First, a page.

5. [7]
    In the context of argument about the indemnity certificate application, the respondent also submits that if a costs order in favour of the appellants is enforced, it will result in her impecuniosity, potentially the sale of her house, and likely bankruptcy.  If those regrettable consequences eventuate, they will be consequences of the respondent’s conduct in installing the solar panels despite the covenants in the contract she signed and her decision to defend the appellants’ claim, thereby putting the appellants to the cost of contested litigation.  Impecuniosity is not a ground upon which the appellants should be deprived of costs upon the basis that they have succeeded in the litigation: Northern Territory of Australia v Sangare.[8]
  6. [8]
    The appellants’ arguments relating to the indemnity certificate are directed to the proposition that it is not just and reasonable to limit the appellants’ costs to the costs recoverable by the respondent under any indemnity certificate.  For reasons already given that should be accepted.  The respondents have not established any principled basis upon which the appellants should be deprived of costs either in the Trial Division or in the appeal.
  7. [9]
    Because the appeal succeeded on a question of law the court has a discretion under s 15 of the Appeal Costs Funds Act 1973 (Qld) to grant the respondent an indemnity certificate.  This was apparently the first case in which the relevant statutory provisions have fallen for consideration in the Supreme Court.  As the reasons of the primary judge demonstrate, the construction of those provisions advocated by the respondent was fairly arguable.  In my judgment this is an appropriate case for the exercise of the discretion to grant a certificate: see Lauchlan v Hartley.[9]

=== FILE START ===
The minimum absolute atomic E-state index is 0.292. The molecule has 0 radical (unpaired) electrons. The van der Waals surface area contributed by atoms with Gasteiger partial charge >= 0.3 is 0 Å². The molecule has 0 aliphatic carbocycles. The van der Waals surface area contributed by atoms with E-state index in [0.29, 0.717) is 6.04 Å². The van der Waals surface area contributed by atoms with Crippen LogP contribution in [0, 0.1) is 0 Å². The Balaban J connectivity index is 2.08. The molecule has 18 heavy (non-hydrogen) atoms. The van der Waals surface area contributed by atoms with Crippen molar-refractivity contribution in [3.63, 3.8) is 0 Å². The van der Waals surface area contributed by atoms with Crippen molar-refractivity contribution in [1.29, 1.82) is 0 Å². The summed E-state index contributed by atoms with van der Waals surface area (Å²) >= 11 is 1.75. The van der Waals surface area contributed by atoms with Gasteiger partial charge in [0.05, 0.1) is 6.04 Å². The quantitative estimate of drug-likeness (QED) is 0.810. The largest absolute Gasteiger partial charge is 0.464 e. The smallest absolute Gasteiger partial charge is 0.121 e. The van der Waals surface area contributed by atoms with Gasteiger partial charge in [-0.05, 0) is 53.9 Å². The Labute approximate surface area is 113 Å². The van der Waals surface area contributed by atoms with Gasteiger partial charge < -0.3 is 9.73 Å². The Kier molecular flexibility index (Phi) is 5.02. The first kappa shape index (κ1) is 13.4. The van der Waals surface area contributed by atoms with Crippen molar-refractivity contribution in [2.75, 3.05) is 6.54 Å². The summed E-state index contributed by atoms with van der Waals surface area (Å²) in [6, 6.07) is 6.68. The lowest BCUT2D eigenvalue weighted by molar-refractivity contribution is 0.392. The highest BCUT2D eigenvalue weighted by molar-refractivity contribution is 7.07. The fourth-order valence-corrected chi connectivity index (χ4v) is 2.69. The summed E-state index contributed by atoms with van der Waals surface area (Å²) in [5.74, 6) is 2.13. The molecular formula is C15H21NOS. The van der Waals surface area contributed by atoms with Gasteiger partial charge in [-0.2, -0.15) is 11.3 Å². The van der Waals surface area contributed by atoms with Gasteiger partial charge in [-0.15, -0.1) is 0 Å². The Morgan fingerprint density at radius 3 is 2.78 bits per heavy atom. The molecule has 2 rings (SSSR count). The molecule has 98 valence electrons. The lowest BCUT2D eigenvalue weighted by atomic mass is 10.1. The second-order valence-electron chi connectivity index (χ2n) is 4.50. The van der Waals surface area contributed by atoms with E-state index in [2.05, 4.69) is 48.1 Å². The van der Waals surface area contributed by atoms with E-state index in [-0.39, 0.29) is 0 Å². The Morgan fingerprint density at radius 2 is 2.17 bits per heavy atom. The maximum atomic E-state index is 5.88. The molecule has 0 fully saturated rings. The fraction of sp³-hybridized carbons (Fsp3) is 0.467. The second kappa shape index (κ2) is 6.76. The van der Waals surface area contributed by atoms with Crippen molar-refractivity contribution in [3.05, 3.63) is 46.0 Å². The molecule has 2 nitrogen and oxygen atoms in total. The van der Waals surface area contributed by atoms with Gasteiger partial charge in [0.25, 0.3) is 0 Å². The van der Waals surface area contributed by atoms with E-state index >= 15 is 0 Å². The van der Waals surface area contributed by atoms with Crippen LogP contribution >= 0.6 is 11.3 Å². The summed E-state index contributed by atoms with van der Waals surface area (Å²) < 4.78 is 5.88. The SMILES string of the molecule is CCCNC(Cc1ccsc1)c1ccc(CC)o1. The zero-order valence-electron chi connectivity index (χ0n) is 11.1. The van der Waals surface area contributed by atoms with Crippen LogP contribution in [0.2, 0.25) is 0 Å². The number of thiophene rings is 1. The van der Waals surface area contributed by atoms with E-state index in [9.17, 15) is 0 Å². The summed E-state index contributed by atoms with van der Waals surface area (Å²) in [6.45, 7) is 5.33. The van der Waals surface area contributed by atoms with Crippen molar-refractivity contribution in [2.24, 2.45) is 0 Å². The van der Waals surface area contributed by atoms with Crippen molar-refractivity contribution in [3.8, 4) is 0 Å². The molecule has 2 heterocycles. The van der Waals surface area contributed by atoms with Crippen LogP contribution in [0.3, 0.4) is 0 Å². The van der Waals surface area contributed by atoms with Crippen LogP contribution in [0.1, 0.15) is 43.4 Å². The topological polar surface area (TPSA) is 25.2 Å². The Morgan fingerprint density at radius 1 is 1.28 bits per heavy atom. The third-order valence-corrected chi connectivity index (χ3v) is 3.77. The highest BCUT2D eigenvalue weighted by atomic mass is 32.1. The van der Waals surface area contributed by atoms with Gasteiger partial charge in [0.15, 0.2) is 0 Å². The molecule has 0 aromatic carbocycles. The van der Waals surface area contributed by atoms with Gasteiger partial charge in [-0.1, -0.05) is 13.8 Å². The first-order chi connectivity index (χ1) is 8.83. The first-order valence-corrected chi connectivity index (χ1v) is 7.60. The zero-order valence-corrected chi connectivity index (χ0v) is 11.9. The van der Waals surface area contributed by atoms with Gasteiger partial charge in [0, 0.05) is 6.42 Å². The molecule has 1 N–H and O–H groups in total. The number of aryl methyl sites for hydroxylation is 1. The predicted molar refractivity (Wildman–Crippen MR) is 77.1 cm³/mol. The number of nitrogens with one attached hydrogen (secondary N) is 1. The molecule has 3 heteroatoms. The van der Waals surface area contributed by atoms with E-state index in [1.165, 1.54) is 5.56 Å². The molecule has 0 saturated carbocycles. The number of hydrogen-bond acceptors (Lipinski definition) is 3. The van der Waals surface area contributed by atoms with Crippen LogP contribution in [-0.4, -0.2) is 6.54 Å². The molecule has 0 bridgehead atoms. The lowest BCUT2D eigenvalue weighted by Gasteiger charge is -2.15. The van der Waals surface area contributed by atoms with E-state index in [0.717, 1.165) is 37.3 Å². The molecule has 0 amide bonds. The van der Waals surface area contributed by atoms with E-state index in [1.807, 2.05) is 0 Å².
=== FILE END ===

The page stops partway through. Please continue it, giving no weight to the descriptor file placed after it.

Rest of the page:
8. [10]
    I would grant the respondent an indemnity certificate in respect of the appeal pursuant to s 15 of the Appeal Costs Fund Act 1973 (Qld).
  9. [11]
    MULLINS J:  I agree with Fraser JA that the costs orders made when the Court’s reasons on the appeal were published on 6 September 2019 should remain, but with the addition of an order granting the respondent an indemnity certificate in respect of the appeal pursuant to s 15 of the Appeal Costs Fund Act 1973 (Qld).

Footnotes

[1]  [2019] QCA 176.

[2]  [2019] QCA 176 at [28].